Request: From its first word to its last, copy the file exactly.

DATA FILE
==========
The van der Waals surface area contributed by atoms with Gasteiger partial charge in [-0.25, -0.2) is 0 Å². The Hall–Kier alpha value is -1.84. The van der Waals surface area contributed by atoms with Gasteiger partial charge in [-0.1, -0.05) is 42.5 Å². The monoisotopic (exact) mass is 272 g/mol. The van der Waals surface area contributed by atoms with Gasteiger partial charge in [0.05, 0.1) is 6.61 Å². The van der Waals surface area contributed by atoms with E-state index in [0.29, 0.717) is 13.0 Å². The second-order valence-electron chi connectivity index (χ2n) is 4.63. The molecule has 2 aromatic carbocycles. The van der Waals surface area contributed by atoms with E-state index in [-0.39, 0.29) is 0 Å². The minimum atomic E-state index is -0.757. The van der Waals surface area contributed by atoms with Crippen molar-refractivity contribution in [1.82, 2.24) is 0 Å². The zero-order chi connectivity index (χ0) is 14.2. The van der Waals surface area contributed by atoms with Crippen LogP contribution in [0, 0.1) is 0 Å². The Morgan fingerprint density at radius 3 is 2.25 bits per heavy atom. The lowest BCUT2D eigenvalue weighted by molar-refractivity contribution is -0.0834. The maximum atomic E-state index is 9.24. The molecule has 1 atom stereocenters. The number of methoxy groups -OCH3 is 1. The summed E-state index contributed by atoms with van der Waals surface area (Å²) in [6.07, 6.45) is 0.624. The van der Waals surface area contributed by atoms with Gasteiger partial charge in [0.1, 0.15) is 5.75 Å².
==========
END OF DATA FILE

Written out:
The van der Waals surface area contributed by atoms with Gasteiger partial charge in [-0.25, -0.2) is 0 Å². The Hall–Kier alpha value is -1.84. The van der Waals surface area contributed by atoms with Gasteiger partial charge in [-0.1, -0.05) is 42.5 Å². The monoisotopic (exact) mass is 272 g/mol. The van der Waals surface area contributed by atoms with Gasteiger partial charge in [0.05, 0.1) is 6.61 Å². The van der Waals surface area contributed by atoms with E-state index in [0.29, 0.717) is 13.0 Å². The second-order valence-electron chi connectivity index (χ2n) is 4.63. The molecule has 2 aromatic carbocycles. The van der Waals surface area contributed by atoms with E-state index in [-0.39, 0.29) is 0 Å². The minimum atomic E-state index is -0.757. The van der Waals surface area contributed by atoms with Crippen molar-refractivity contribution in [1.82, 2.24) is 0 Å². The zero-order chi connectivity index (χ0) is 14.2. The van der Waals surface area contributed by atoms with Crippen LogP contribution in [0, 0.1) is 0 Å². The Morgan fingerprint density at radius 3 is 2.25 bits per heavy atom. The lowest BCUT2D eigenvalue weighted by molar-refractivity contribution is -0.0834. The maximum atomic E-state index is 9.24. The molecule has 1 atom stereocenters. The number of methoxy groups -OCH3 is 1. The summed E-state index contributed by atoms with van der Waals surface area (Å²) in [6.07, 6.45) is 0.624. The van der Waals surface area contributed by atoms with Gasteiger partial charge in [0.1, 0.15) is 5.75 Å².